The dose your doctor recommends may be based on the following:

  • the condition being treated
  • other medical conditions you have
  • other medications you are taking
  • how you respond to this medication
  • your age

The recommended dose of amphetamine/dextroamphetamine depends on individual patient response. It is usually started at a low dose and gradually increased until an optimal response is seen. 

ADHD:

Adderall (amphetamine/dextroamphetamine) immediate-release tablets:

The first dose should be taken on awakening. Additional doses should be taken at 4-6 hour intervals if appropriate.

  • In children ages 3 to 5 years, the starting dose of Adderall is usually 2.5 mg by mouth once daily in the morning. The dose may be increased gradually depending on individual response. The recommended dose range is 2.5 mg to 40 mg per day, given in 1 to 3 divided doses. 
  • In children older than 6 years of age and in adolescents, the starting dose of Adderall is 5 mg by mouth once or twice daily. The dose may be increased gradually depending on individual response. The recommended dose range is 5 mg to 40 mg per day, given in 1 to 3 divided doses. 
  • In adults, the starting dose of Adderall is 5 mg by mouth once or twice daily. The dose may be increased gradually depending on individual response. the recommended dose range is 5 mg to 40 mg per day, given in 1 to 3 divided doses. 

 

Mydayis (amphetamine/dextroamphetamine) extended-release capsules:

Because the effects of Mydayis may last up to 16 hours and it might cause insomnia, Mydayis should be taken on awakening. Mydayis may be taken with or without food, however, it should always be taken the same way (always with food or always without food). 

  • In adolescents older than 12 years of age, the recommended starting dose is 12.5 mg once daily in the morning upon awakening. Dosage may be adjusted by 12.5 mg no sooner than weekly, up to a recommended maximum dose of 25 mg once daily. 
  • In adults, the recommended starting dose is 12.5 mg to 25 mg once daily in the morning upon awakening. Dosage may be adjusted by 12.5 mg no sooner than weekly, up to a maximum dose of 50 mg once daily.

Adderall XR (amphetamine/dextroamphetamine) extended-release capsules:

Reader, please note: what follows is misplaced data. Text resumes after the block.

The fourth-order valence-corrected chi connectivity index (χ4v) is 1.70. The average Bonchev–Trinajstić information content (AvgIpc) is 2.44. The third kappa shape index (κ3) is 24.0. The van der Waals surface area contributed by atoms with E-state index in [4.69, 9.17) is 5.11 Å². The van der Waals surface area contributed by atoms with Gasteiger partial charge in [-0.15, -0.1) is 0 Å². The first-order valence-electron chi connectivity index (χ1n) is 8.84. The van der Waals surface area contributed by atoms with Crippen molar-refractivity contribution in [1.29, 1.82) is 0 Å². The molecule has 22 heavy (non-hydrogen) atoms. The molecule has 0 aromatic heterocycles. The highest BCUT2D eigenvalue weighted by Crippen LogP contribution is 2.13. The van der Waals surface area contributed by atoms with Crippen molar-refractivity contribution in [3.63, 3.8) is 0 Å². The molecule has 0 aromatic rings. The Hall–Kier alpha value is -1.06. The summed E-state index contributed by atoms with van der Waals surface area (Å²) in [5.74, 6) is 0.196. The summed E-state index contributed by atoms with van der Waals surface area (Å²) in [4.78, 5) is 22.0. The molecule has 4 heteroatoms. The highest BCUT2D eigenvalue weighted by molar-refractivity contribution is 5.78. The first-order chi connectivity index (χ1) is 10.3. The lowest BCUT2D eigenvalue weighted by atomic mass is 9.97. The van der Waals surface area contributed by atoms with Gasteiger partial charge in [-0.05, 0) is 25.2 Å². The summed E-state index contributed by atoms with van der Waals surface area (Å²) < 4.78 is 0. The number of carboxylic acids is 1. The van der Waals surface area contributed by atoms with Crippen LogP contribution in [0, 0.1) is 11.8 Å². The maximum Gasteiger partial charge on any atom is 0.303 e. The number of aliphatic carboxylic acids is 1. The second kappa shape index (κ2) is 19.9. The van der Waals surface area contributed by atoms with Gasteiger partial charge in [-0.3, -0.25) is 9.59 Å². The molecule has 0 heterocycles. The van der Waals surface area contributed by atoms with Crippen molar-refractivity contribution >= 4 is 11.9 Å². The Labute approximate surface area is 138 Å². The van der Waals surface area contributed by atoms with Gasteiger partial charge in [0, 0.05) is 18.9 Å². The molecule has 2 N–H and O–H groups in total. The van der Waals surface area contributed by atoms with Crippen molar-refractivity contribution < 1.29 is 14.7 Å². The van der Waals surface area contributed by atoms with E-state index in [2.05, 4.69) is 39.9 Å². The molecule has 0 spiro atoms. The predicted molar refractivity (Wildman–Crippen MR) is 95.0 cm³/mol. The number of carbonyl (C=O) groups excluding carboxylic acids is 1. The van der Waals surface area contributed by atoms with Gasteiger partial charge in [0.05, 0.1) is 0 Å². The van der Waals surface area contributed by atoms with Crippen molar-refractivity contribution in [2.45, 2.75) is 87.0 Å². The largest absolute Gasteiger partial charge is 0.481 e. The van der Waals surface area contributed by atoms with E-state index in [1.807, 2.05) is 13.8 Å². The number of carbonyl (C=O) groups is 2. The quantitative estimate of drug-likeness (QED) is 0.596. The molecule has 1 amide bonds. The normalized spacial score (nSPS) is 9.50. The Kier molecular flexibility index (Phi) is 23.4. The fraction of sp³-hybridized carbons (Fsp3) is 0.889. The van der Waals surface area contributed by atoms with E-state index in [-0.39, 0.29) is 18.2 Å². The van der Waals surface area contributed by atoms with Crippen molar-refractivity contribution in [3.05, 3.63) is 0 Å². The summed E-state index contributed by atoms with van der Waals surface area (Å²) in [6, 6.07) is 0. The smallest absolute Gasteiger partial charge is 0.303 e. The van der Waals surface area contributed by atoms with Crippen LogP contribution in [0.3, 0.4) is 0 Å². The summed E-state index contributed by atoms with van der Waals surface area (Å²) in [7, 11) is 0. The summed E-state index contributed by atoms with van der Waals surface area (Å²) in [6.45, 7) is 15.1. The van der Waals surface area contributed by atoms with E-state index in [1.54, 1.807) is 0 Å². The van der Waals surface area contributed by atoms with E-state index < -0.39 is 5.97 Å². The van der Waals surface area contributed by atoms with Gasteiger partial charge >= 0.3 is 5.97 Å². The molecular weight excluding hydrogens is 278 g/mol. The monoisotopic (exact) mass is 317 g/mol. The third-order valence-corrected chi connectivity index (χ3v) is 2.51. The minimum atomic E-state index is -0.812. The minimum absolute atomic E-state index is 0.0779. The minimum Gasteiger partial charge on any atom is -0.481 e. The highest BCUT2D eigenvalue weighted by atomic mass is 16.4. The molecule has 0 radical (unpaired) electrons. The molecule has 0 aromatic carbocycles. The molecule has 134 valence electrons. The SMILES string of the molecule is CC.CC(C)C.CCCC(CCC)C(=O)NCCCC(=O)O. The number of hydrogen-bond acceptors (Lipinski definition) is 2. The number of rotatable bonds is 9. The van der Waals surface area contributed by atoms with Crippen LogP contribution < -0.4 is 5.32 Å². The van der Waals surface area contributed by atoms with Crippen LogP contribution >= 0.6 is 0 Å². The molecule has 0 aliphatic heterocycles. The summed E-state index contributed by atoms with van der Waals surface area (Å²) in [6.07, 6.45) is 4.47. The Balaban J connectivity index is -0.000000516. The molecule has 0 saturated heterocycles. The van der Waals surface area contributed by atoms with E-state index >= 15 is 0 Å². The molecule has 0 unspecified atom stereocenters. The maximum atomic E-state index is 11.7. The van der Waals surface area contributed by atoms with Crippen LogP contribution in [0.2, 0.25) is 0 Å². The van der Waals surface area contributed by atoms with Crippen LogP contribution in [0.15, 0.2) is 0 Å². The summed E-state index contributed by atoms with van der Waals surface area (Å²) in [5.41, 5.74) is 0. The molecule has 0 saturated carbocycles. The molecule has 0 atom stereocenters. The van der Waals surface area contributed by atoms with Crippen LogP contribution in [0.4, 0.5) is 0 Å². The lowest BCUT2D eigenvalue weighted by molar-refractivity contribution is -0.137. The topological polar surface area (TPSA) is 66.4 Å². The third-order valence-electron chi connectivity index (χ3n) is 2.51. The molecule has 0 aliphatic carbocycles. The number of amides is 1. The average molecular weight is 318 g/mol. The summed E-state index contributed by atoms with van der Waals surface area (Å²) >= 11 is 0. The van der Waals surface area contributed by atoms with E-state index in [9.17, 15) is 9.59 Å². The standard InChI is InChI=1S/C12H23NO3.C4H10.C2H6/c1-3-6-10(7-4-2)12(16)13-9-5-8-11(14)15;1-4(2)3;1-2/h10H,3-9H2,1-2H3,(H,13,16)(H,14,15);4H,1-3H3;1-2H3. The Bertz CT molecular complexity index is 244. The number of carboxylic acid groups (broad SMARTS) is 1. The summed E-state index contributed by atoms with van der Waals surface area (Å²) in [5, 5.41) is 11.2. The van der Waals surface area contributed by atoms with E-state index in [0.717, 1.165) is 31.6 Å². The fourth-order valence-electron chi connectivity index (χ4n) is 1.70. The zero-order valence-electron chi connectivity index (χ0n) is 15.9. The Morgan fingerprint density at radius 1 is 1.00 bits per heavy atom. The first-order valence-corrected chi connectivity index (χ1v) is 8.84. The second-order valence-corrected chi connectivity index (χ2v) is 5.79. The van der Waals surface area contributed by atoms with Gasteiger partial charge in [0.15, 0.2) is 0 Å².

• In children older than 6 years of age, the starting dose range is usually 5 mg to 10 mg once daily in the morning. Dosage may be gradually increased up to a maximum dose of 30 mg per day depending on individual response.
  • In adolescents, the starting dose is usually 10 mg once daily in the morning. Dosage may be gradually increased depending on individual response. Higher doses up to 60 mg per day have been evaluated. 
  • In adults, the usual starting dose is 20 mg once daily in the morning. Dosage may be gradually increased depending on individual response. Higher doses up to 60 mg per day have been evaluated. 

Narcolepsy:

Adderall (amphetamine/dextroamphetamine) immediate-release tablets:

The first dose should be taken on awakening. Additional doses should be taken at 4-6 hour intervals if appropriate.

The recommended dose range is between 5 mg to 60 mg per day in divided doses. 

 

Amphetamine and Dextroamphetamine Overdose

If you take too much amphetamine/dextroamphetamine, call your healthcare provider or local Poison Control Center, or seek emergency medical attention right away.

If amphetamine/dextroamphetamine is administered by a healthcare provider in a medical setting, it is unlikely that an overdose will occur. However, if overdose is suspected, seek emergency medical attention.

Other Requirements

  • Store amphetamine/dextroamphetamine in a tight, light-resistant container.
  • Keep this and all medicines out of the reach of children.
  • Store amphetamine/dextroamphetamine tablets at room temperature, 20°C to 25°C (68°F to 77°F). 
  • Store amphetamine/dextroamphetamine extended-release capsules at 25°C (77°F); excursions permitted to 15°C to 30°C (59°F to 86°F).

Amphetamine and Dextroamphetamine FDA Warning

Amphetamines have a high potential for abuse. Administration of amphetamines for prolonged periods of time may lead to drug dependence and must be avoided. Particular attention should be paid to the possibility of subjects obtaining amphetamines for non-therapeutic use or distribution to others, and the drugs should be prescribed or dispensed sparingly.

Misuse of amphetamine may cause sudden death and serious cardiovascular adverse events.